Out of the Ruins

Raising up a new generation of leaders in Mongolia


Beleg* was full of potential. He had received Bible school training and was a good preacher. He had grasped the basic concepts of the Christian life, and it seemed that he was beginning to walk in them. He desired to follow God. We were encouraged and hopeful that this young man might be a future pastor for our leaderless church.

Then one night while hanging around the wrong friends, he got drunk, broke into the church and stole all of the money that had been collected during the previous Sunday’s offering. That was last year. Today, he is living in the countryside, embarrassed and shamed by what he did and not really participating in church. This is not an isolated incident. Often we hear different versions of the same story happening to young men in this adolescent Mongolian church.

Creating a Vacuum

In 1990, when Mongolia renounced communism, there were few known Christians in the country. Today, a small church is emerging from the ruins of the former Soviet state. This church is made up primarily of young people and women. In fact, approximately 70 percent of all church attenders in Mongolia are women. One of the great challenges for the work in this nation is reaching and training young men for Christlike servant leadership in the church. The problem is that an entire history is working against this goal.

After the time of Genghis Khan, the Chinese and then the Russians ruled Mongolia. Both of these regimes managed not only to stamp out Christianity but also to deplete the nation’s strong male leadership. During the communist era, Mongolian men were given nonskilled jobs such as construction and factory labor, whereas, except at the highest tiers of government, women were made executives and company bosses. The addition of rampant alcohol addiction has contributed to a lack of leadership skills among Mongolian men.

However, the raising of new life from ruin is the precise work of the gospel. The C&MA in Mongolia is working to proclaim the good news of Christ and bring truth, restoration and strength in a way that connects with Mongolian men.

Providing Strength

In the city of Darhan, Compassion and Mercy Associates (CAMA) worker Jeremy Fields is developing a “Fresh Water” project. Fields’ vision is to work with other men in the community to construct affordable water filtration systems for every family, so that people will not have to get their water from the dirty river. This is proving to be an inroad into the hearts of men in the community. During the project, CAMA men labor side by side with other men as they take action to provide clean water for their families. “If nothing else, the sweat of our brows buys us some respect that we can use to introduce other men to the King,” says Fields.

In the rural community of Bulgan, Jeremy Bergevin and his family are looking for creative ways to reach their community and establish a church. One of the ideas coming to fruition is a “Cowboy Camp” for Mongolian boys and young men. The participants will spend time this summer learning to rope and expand their already astonishing horseback riding skills. Some of Bergevin’s neighbor boys are already interested. Bergevin hopes that the “Cowboy Camp” will begin friendships that last well into maturity and will [help to] foster a uniquely Mongolian manhood.”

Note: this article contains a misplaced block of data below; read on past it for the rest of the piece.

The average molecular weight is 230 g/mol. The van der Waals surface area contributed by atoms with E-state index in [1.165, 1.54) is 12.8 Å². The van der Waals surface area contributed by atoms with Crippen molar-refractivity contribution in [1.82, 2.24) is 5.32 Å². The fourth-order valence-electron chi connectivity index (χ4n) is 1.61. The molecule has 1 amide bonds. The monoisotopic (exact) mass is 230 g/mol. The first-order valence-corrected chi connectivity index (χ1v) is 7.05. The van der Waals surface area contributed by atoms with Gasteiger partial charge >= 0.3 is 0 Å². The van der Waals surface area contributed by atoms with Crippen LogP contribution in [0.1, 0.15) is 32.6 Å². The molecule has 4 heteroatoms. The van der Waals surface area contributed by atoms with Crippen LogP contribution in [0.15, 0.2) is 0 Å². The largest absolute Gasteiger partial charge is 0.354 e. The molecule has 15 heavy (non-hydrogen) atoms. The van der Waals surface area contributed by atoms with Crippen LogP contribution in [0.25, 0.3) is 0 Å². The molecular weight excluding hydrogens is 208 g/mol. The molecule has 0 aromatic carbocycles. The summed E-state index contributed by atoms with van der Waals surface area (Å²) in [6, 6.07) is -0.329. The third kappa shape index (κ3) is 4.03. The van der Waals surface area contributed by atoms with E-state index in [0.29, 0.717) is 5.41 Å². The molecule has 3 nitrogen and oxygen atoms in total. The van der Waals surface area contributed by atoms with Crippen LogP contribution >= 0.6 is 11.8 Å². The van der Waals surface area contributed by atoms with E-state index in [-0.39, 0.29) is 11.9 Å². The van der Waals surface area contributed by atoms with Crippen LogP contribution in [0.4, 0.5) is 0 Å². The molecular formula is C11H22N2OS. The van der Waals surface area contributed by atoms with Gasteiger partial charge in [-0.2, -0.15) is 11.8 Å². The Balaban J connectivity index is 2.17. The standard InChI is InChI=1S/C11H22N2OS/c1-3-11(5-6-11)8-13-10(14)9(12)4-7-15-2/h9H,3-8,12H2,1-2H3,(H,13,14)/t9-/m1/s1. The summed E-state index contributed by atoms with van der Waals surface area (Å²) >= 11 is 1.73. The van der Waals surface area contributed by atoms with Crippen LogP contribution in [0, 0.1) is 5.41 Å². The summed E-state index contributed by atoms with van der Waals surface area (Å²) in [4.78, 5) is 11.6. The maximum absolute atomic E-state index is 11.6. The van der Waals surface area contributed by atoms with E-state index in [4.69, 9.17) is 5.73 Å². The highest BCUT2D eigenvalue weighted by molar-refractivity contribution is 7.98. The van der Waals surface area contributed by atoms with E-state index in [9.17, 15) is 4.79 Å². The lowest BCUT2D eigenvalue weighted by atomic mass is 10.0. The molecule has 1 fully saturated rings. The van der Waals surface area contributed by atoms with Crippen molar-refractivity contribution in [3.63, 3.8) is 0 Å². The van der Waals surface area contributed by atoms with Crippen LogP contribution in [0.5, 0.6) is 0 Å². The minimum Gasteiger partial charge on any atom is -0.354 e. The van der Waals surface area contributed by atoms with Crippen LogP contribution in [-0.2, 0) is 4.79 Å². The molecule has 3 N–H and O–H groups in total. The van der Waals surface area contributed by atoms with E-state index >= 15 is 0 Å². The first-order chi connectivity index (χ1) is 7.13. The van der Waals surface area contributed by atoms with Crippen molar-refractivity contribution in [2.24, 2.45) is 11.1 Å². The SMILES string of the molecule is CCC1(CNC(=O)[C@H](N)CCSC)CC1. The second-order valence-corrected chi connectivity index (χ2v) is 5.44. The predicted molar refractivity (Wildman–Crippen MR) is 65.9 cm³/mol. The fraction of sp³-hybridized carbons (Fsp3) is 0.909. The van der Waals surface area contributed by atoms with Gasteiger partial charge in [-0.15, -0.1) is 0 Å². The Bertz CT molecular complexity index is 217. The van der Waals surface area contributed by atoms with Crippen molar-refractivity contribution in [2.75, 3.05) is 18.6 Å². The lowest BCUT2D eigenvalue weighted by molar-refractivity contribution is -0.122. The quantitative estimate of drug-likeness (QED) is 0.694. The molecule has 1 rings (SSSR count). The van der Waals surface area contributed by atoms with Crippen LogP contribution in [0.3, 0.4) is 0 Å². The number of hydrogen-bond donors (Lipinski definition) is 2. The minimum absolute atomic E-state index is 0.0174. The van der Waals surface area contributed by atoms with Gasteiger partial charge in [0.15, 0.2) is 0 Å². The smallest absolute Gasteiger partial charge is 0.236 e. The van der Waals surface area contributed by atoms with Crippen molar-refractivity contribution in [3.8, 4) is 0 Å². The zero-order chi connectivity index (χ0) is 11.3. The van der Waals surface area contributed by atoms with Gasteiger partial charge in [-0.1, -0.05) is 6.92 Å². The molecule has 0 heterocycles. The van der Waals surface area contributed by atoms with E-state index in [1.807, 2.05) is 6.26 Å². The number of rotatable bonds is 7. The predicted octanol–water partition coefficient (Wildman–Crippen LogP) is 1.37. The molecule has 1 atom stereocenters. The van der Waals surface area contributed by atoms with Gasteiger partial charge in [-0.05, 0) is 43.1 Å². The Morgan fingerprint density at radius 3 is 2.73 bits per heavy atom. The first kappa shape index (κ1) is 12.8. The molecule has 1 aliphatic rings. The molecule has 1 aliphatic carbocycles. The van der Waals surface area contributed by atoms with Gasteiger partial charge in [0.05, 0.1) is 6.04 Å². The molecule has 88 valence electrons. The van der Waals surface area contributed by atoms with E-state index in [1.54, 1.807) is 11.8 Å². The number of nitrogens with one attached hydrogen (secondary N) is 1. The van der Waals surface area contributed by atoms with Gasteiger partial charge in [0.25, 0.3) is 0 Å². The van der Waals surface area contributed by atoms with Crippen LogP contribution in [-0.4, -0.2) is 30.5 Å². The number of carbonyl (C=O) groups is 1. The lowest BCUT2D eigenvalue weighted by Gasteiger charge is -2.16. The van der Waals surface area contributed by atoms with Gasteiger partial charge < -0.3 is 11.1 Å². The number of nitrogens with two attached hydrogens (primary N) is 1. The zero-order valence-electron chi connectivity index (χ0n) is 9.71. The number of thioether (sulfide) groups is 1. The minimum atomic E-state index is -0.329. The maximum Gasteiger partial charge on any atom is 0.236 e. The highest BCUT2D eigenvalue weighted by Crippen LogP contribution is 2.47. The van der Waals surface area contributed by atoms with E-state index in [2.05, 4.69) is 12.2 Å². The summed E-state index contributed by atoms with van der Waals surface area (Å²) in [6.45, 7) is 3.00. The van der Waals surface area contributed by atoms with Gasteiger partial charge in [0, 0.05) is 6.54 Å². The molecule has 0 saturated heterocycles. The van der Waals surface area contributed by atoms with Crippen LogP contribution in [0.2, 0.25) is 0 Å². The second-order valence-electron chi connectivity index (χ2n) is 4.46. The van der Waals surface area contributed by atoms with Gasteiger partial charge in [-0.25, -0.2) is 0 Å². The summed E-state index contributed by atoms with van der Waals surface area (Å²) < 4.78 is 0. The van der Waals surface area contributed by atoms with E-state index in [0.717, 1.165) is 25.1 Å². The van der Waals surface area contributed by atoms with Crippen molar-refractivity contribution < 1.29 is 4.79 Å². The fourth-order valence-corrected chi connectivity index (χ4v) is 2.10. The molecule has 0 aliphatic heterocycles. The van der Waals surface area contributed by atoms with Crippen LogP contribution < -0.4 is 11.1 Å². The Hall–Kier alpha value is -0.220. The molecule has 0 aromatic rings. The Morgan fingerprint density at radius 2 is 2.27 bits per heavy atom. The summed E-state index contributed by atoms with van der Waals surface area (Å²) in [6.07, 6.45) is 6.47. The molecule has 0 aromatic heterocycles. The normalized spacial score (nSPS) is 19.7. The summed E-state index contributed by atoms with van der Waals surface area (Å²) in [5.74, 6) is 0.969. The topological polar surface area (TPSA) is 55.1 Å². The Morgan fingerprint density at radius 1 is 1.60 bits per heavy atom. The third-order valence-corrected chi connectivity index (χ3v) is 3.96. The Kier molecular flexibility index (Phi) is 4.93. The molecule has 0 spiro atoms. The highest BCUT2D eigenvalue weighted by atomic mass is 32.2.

At the Alliance Bible Training Center in Darhan, Dr. Pieter Theron has a vision for training that will “develop men who will be Christlike, servant and spiritual leaders, not only in the church but first and foremost in their families and also in the marketplace and community.” Theron is planning a biblical training program that will place men and women in communities of faith and learning. There, in an atmosphere of grace and community, men will learn how to integrate their faith, spirituality and theology with their daily living.

A New Story

As the C&MA team disciples Mongolian men through genuine friendship, it is our desire to see Beleg’s story redeemed and Christ exalted. Perhaps that young man’s story will end like Sansar’s.

Sansar had become a Christian as a young man and was beginning to follow Christ. However, like so many other young male Christians in Mongolia, he became distracted by sex, money and alcohol. Then, death came to his home. “When my mother died, it was a spiritually dark time for me,” said Sansar. “I wanted to know why God would take a good person like my mother and not bad people. I didn’t want to follow Him anymore.” However, as church members and the men on the C&MA missionary team reached out to Sansar, he came back to his First Love and is following Jesus once again. He is now married and is an emerging leader in the Mongolian church.

From out of the ruins, God brought life to this young man. Sansar understands more than most the need for godly men in the Mongolian church. “We need men who are able to lead and encourage others in our society, not in a general way but in a way that challenges and inspires other men,” he told me. “In order to win them for Christ, we first have to fellowship and work together with them. God created men as the head of the family and desires for them to lead in righteousness.”

The power of God and the gospel can make these fallen stones of the past stepping stones into the future. Standing in the midst of ruin, we look to our God and His future of hope.

*Name has been changed.

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